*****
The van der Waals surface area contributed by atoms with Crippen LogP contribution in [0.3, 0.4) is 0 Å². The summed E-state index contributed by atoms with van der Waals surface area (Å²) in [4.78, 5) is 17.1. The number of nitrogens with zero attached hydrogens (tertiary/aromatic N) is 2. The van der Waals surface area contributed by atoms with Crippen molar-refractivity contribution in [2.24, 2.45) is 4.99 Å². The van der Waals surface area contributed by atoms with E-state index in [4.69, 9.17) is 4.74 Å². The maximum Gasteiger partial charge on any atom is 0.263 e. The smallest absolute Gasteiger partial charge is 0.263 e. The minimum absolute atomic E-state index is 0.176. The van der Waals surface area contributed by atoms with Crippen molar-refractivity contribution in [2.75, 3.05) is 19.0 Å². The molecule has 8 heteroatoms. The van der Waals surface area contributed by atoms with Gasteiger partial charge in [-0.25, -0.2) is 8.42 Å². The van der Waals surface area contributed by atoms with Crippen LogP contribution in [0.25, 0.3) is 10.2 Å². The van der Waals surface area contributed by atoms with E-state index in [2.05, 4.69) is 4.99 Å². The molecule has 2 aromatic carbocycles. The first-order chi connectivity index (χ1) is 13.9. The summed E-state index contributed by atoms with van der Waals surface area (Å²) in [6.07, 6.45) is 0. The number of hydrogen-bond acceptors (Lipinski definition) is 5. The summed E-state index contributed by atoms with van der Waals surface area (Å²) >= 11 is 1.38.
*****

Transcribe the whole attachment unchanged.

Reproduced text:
The van der Waals surface area contributed by atoms with Crippen LogP contribution in [0.3, 0.4) is 0 Å². The summed E-state index contributed by atoms with van der Waals surface area (Å²) in [4.78, 5) is 17.1. The number of nitrogens with zero attached hydrogens (tertiary/aromatic N) is 2. The van der Waals surface area contributed by atoms with Crippen molar-refractivity contribution in [2.24, 2.45) is 4.99 Å². The van der Waals surface area contributed by atoms with E-state index in [4.69, 9.17) is 4.74 Å². The maximum Gasteiger partial charge on any atom is 0.263 e. The smallest absolute Gasteiger partial charge is 0.263 e. The minimum absolute atomic E-state index is 0.176. The van der Waals surface area contributed by atoms with Crippen molar-refractivity contribution in [2.75, 3.05) is 19.0 Å². The molecule has 8 heteroatoms. The van der Waals surface area contributed by atoms with Gasteiger partial charge in [-0.25, -0.2) is 8.42 Å². The van der Waals surface area contributed by atoms with Crippen LogP contribution in [0.25, 0.3) is 10.2 Å². The van der Waals surface area contributed by atoms with E-state index in [2.05, 4.69) is 4.99 Å². The molecule has 2 aromatic carbocycles. The first-order chi connectivity index (χ1) is 13.9. The summed E-state index contributed by atoms with van der Waals surface area (Å²) in [6.07, 6.45) is 0. The number of hydrogen-bond acceptors (Lipinski definition) is 5. The summed E-state index contributed by atoms with van der Waals surface area (Å²) >= 11 is 1.38.